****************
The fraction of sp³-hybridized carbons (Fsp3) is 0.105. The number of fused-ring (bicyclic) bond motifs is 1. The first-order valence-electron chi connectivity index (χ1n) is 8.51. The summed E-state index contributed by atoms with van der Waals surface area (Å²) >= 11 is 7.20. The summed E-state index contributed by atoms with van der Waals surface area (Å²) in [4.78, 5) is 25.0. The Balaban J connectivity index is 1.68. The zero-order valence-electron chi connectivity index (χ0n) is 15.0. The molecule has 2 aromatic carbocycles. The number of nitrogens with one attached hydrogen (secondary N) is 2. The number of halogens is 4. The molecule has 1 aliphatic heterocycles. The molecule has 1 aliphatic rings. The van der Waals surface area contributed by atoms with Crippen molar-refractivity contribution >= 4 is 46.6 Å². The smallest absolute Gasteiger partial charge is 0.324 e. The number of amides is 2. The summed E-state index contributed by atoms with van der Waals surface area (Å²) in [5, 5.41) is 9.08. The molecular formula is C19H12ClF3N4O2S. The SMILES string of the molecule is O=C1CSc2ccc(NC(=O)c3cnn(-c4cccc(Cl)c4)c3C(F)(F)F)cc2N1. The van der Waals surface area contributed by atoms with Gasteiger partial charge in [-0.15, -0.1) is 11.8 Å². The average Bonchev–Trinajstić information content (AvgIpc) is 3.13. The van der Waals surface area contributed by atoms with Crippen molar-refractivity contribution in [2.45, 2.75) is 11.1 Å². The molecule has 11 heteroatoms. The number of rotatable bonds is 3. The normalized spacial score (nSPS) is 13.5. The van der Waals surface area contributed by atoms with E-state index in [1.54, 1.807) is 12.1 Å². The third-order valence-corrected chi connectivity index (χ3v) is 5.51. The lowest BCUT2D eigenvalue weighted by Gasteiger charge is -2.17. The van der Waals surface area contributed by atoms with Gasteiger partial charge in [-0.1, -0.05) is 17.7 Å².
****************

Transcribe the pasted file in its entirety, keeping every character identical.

The fraction of sp³-hybridized carbons (Fsp3) is 0.105. The number of fused-ring (bicyclic) bond motifs is 1. The first-order valence-electron chi connectivity index (χ1n) is 8.51. The summed E-state index contributed by atoms with van der Waals surface area (Å²) >= 11 is 7.20. The summed E-state index contributed by atoms with van der Waals surface area (Å²) in [4.78, 5) is 25.0. The Balaban J connectivity index is 1.68. The zero-order valence-electron chi connectivity index (χ0n) is 15.0. The molecule has 2 aromatic carbocycles. The number of nitrogens with one attached hydrogen (secondary N) is 2. The number of halogens is 4. The molecule has 1 aliphatic heterocycles. The molecule has 1 aliphatic rings. The van der Waals surface area contributed by atoms with Crippen molar-refractivity contribution >= 4 is 46.6 Å². The smallest absolute Gasteiger partial charge is 0.324 e. The number of amides is 2. The summed E-state index contributed by atoms with van der Waals surface area (Å²) in [5, 5.41) is 9.08. The molecular formula is C19H12ClF3N4O2S. The SMILES string of the molecule is O=C1CSc2ccc(NC(=O)c3cnn(-c4cccc(Cl)c4)c3C(F)(F)F)cc2N1. The van der Waals surface area contributed by atoms with Gasteiger partial charge in [-0.15, -0.1) is 11.8 Å². The average Bonchev–Trinajstić information content (AvgIpc) is 3.13. The van der Waals surface area contributed by atoms with Crippen molar-refractivity contribution in [2.45, 2.75) is 11.1 Å². The molecule has 11 heteroatoms. The number of rotatable bonds is 3. The normalized spacial score (nSPS) is 13.5. The van der Waals surface area contributed by atoms with E-state index in [1.54, 1.807) is 12.1 Å². The third-order valence-corrected chi connectivity index (χ3v) is 5.51. The lowest BCUT2D eigenvalue weighted by Gasteiger charge is -2.17. The van der Waals surface area contributed by atoms with Gasteiger partial charge in [-0.1, -0.05) is 17.7 Å².